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Sometimes you do everything right and still don’t win the contract award. Here are a few things to keep in mind.
© duncanandison - Fotolia.com
© duncanandison – Fotolia.com

In government contracting, we don’t always win the contracts we bid. When we lose, we look for lessons we can apply to win in the future.

We did everything right: We did a bunch of capture work, we visited with the customer, we talked to our industry partners, and we put together a team that included people with experience in the necessary organizations. Well, we just got the results back and we lost anyways. The truth is these things do happen. We work hard, but we’re not the only ones who are working hard.

There are other companies with presumably equal qualifications. Of course there are things they say make them unique, just as we do, but fundamentally, it is the people who sit on the technical evaluation panels who determine who is best suited for the job. At the end of the day, there will be a winner and there will be losers.

It would be nice if we were always the winner when we bid, but the fact is we’re not. So let’s look at the positive things we can do with this situation. The most important one is to request a debriefing, in which we ask the government for their review of our proposal.

According to the Federal Acquisition Regulation (FAR), Subpart 15.5, the government is obligated to give you this review. This gives you the opportunity to determine where you could have done better, for example did you do as good a capture job as you thought, or did something get missed in the process? Did you talk to the right customer group or did you maybe miss somebody whose point of view you should have gotten? Was your pricing within reason?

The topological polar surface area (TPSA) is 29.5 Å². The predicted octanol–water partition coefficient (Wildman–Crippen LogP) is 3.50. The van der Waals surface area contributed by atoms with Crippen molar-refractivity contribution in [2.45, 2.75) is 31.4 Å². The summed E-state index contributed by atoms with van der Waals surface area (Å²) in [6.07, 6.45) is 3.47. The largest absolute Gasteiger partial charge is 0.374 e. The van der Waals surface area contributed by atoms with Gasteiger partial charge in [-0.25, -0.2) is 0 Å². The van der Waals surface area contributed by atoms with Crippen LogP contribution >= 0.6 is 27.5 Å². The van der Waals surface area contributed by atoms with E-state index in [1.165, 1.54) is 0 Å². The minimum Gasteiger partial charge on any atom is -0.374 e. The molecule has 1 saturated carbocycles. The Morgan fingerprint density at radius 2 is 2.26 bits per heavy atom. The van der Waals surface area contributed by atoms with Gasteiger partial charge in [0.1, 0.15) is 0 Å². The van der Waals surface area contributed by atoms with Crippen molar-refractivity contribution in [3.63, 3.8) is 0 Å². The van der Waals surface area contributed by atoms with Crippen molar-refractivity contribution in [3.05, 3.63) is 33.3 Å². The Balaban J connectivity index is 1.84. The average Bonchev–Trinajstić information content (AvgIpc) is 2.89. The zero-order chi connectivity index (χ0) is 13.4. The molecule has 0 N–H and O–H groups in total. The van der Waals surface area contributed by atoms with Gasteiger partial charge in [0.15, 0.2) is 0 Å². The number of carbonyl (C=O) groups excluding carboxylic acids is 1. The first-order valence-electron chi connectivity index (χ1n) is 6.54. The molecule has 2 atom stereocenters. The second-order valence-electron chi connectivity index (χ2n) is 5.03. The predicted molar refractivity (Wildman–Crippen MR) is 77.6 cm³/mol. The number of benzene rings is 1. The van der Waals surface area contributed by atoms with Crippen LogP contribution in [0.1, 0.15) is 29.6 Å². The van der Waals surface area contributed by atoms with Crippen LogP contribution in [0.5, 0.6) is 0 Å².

Another thing you should be listening for at the debrief is whether you think the government made a mistake in evaluating your proposal. If that is the case, you may want to formally protest the decision. We’ll discuss this in a separate blog post.

Note that you must request the debriefing within three days of either being notified directly that your company was excluded from the award, or within three days of being notified that another company was awarded the contract. (See FAR Subpart 15.5 for more details.)

In any case, the fundamental issue is always to get some feedback because you want to apply the lessons learned to the next bid, and the next one, and the next. The technical evaluators you speak to in the debrief process are often insiders you didn’t get to talk to in your capture efforts. This is always a good thing because you’re expanding your network and showing you’re interested in feedback – not taking for granted what happened during the evaluation of your proposal.

The bottom line is that it’s never easy to lose, but when we do, we need to take a look at why we lost, what we can do differently, and how we can prevent ourselves from losing in the future. That positions us for future success.

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